On your fourth day, move in a way that lengthens the spine. From seated, you could try putting a block, blanket or cushion under your sitting bones - then press your palms into the mat or floor beside you and feel the shoulders move out of the way and the spine lengthen - Now sink your sitting bones deeper into the ground and feel your crown lift high into the sky. Downward dog and plank pose are two poses that help the spine to grown long and strong. Notice that you need to figure out how to lengthen the spine. One thing that will help is to move from the heart up and the heart down. Give your heart some space. Kindness and patience is the only way to move forward with this sensitive lengthening of the spine.
On your fifth day, hinge at the hips into a forward fold. Relax and release as you explore this calming movement of the body. You can do this seated, lying down, standing or in a balance. Notice the activity of the legs. Active but not tense. Feel the sensation of the parts of your body that touch the floor/mat. Encourage the body to use the support of the ground beneath you to deepen the pose. Move forward confidently like an elephant strides through and pushes asides lesser weights that its own, but also, there is a gentleness there. No aggression should be used, just a forthrightness.
All these spinal movements are actually how me move energy into and within the body and also how we release spent energy. Each spinal movement moves Prana in a particular direction helping all the supports of the body (Prana, Agni and Ojas) and re-balancing imbalance (Vata, Pitta, Kapha dosha).
On the sixth day, combine your spinal movements into an enjoyable and curiosity induced flow of movement. See how and where your body naturally moves whilst listening to the cues that come from the depths to guide you in moving energy where it needs to go and away from areas that have become 'jammed' with excess. Notice whether you favour the backbends, forward folds, sidebends, spine lengtheners or twists. Notice why you favour them. Because they feel good? Or because they feel easy? Notice the movements that you avoid. Notice why you avoid them. Because they don't provide any sense of importance or relief? Or because they are challenging and require you to feel more?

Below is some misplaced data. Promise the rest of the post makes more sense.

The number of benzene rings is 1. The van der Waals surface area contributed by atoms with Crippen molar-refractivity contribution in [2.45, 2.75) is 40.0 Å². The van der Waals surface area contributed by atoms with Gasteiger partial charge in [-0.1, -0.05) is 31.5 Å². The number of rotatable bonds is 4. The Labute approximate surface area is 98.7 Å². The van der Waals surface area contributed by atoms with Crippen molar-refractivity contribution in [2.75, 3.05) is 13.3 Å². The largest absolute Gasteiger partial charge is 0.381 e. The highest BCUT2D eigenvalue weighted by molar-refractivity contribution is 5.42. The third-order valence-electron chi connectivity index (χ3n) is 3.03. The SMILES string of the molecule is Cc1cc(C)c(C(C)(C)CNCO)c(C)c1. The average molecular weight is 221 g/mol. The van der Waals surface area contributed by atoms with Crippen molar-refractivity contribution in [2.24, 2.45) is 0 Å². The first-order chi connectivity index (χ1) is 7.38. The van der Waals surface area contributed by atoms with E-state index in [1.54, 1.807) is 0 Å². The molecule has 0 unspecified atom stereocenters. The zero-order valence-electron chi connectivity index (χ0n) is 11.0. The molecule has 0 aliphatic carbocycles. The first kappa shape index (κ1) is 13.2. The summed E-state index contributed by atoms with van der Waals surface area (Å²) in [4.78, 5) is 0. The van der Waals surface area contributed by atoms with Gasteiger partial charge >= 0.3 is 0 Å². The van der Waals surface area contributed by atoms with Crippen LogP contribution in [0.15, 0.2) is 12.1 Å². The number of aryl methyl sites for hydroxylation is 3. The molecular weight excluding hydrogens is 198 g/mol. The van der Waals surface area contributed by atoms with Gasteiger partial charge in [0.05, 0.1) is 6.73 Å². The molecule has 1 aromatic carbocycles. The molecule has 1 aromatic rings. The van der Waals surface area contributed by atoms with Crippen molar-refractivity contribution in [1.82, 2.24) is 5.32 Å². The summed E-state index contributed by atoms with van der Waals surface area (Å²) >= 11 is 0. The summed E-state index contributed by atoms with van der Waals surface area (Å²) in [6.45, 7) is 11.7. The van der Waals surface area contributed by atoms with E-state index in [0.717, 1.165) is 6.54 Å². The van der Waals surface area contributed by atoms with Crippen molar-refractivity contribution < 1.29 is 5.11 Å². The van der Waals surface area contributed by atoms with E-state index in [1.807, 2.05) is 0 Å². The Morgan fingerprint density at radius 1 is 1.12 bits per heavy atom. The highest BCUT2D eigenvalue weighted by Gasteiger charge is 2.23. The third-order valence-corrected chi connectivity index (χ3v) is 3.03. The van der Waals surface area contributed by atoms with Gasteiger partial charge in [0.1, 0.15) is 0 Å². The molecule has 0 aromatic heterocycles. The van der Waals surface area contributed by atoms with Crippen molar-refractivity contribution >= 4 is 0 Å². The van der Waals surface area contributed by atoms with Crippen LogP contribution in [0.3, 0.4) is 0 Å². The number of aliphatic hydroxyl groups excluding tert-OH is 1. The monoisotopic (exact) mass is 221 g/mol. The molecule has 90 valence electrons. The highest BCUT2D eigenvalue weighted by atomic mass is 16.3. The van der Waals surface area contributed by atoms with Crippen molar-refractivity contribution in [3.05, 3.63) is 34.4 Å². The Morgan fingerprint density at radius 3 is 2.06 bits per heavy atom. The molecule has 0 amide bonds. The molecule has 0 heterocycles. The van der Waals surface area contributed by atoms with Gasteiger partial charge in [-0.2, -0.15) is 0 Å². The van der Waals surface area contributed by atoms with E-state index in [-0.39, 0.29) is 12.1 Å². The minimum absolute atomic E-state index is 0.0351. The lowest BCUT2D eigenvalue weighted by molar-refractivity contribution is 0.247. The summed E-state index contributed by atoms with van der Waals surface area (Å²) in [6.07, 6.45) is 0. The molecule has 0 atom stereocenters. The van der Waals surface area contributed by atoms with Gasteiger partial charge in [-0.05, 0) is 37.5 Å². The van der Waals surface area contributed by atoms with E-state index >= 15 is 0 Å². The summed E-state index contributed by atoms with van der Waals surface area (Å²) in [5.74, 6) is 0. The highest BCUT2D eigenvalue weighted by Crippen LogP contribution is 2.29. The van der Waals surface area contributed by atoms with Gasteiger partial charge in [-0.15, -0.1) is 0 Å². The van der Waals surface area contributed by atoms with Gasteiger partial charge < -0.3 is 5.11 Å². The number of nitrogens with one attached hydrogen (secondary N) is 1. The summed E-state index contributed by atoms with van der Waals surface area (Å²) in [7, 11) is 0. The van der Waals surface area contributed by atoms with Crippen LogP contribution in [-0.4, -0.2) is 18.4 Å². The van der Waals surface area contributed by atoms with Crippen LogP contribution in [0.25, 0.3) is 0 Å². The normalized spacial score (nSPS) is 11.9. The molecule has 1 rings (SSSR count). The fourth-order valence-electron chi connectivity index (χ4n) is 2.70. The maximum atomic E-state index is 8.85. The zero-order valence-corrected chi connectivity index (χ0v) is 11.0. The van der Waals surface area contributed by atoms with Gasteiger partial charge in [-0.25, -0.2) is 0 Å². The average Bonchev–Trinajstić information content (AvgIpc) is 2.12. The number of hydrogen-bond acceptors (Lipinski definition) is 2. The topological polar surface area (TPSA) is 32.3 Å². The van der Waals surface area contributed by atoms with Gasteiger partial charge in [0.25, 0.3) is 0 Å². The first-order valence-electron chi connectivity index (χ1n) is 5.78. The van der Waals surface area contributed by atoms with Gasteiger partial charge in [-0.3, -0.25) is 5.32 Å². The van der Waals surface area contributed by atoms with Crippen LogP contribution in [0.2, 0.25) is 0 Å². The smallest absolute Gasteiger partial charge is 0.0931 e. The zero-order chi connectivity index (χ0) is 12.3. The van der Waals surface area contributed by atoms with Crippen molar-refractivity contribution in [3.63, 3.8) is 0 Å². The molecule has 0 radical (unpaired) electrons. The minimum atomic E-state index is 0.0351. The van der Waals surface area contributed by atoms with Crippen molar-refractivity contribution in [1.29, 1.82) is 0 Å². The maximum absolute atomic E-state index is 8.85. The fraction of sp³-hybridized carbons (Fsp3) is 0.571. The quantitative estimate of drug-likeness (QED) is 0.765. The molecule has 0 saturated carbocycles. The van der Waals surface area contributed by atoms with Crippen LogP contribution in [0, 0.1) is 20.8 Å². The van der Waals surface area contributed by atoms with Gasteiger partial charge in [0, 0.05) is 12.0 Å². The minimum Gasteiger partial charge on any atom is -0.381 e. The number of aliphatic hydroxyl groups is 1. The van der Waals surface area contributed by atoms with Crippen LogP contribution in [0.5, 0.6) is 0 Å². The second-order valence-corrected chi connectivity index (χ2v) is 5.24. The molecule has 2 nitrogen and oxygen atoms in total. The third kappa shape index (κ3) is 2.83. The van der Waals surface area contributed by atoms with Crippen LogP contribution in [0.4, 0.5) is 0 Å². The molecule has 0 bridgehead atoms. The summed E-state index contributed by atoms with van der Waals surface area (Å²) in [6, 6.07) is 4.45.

Let your heart lead you rather than your head. As you sway and swing your way from pose to pose, be indifferent to the narrative of the mind. 'Why don't I try something harder/easier?' 'Why doesn't my back bend get easier?' 'I just felt a sense of quietening. I wonder why. I must ask my teacher why.' 'My knee hurts. My knee always hurts. What's wrong with my knee?' ----- Let all of the natter get lost in the flow of the exploration of movement.
You don't need to set a time limit or a minimum time. Let yourself move until you are done. Everyone is different. Every day is different. Sometimes you start and your body just wants you to go on and on (your head usually finds something better to do, but you are too in the moment to listen to some crankiness of the mind). Sometimes, your body moves for a bit, irons out a few creases. Lies down and rests. Then you are done. Try not to overthink this either.
Soon, we will move onto other essentials for your practice. For now, find a space and animate via the power of the Wind.
Wishing you a wonderful play,
Sonia xx